Sometimes the User is Non-Human

When solving complex problems in novel ways a crucial factor is the ability to foresee unknown circumstances important for the problem and the realization of the final solution. With the increasing focus on human-centered design I often feel a lack of focus on more technical or mechanical related details related to unknown unknowns. Therefore it is one of my deep passions spread the word that prototypes build in the early stages of the development process should be focused on much more than only the users. Sometimes the most relevant users are non-human.

Rapid Prototyping Workshop at Technoport

This was the message of the workshop I hosted at Technoport (a huge yearly Tech-Conference in Trondheim). In order to give the participants a case to work around I introduced the familiar case of: “A friend is calling you telling that he lost his key down in the sewer. He can still see it, but wants you to built a device that can help him get it up!”

The Key Challenge

Prototyping Solutions and circumstances at the same time.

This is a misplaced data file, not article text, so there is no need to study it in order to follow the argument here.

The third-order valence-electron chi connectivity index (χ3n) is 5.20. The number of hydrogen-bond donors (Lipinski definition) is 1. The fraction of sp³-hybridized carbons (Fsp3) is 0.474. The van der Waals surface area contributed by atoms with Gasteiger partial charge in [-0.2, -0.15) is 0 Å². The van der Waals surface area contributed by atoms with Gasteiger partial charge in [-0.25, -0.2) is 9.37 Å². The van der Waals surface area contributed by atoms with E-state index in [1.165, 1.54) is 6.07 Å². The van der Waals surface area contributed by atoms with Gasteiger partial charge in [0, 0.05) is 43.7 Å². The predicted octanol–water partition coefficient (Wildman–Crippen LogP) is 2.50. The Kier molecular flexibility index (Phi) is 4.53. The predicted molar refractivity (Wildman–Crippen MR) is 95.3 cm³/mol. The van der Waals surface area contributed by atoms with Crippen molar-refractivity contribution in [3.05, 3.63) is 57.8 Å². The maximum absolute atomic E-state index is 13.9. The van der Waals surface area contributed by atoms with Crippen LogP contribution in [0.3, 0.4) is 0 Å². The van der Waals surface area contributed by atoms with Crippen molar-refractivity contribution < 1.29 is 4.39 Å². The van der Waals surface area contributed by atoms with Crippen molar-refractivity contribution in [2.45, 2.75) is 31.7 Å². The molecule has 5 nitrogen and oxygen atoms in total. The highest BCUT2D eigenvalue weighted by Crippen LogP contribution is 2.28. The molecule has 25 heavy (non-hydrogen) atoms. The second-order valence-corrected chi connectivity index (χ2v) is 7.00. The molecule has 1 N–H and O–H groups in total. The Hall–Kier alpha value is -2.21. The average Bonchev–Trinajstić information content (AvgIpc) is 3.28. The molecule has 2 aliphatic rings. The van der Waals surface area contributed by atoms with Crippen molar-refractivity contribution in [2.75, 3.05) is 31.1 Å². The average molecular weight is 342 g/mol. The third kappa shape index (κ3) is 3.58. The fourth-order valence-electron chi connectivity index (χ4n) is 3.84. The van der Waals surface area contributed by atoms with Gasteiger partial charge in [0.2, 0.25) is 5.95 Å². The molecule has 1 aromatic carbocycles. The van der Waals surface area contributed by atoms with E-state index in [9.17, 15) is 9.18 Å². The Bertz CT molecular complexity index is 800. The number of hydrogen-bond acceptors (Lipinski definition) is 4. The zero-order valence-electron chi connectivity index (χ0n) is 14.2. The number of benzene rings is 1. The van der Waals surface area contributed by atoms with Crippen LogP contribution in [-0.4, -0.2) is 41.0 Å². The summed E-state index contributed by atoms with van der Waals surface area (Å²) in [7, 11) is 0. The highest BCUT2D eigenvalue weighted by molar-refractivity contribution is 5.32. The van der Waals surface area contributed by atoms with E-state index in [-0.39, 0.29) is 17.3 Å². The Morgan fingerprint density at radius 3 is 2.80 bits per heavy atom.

Prototyping Solutions and circumstances at the same time.

Limiting the Details about the Challenge

In the beginning the details around the challenge was very few and initially the participants in groups had to come up with ideas and assumptions around the challenge. This is normally how one would attack a certain problem. Soon they came to realize that they did not know that much about how every thing would work in real-life and I encourage them tom prototype not only the picking-up device but also the sewer where the key was hidden. To understand a product it is as important to understand the context in which it has to perform.

 

Non-human actors

To illustrate that unknown unknowns often also has to do with mechanics of physical properties of the surroundings I made an interview with both the key and the sewer instead of just providing the participants with technical properties of the key and the sewer as size, length, magnetic or not etc.

 

In the end the real dimensions of the sewer was introduced by to cardboard pipes taped together presenting a length of 4 m. We needed to use a latter to test their solutions.

And did the participants manage to get the small non-magnetic key up? Well not all of them, but everybody built a least three prototypes of ideas and solutions to explore hypotheses connected with magnetism, weight, darkness etc. This was really the main goal of the workshop.

Testing the final solutions
Testing the final solutions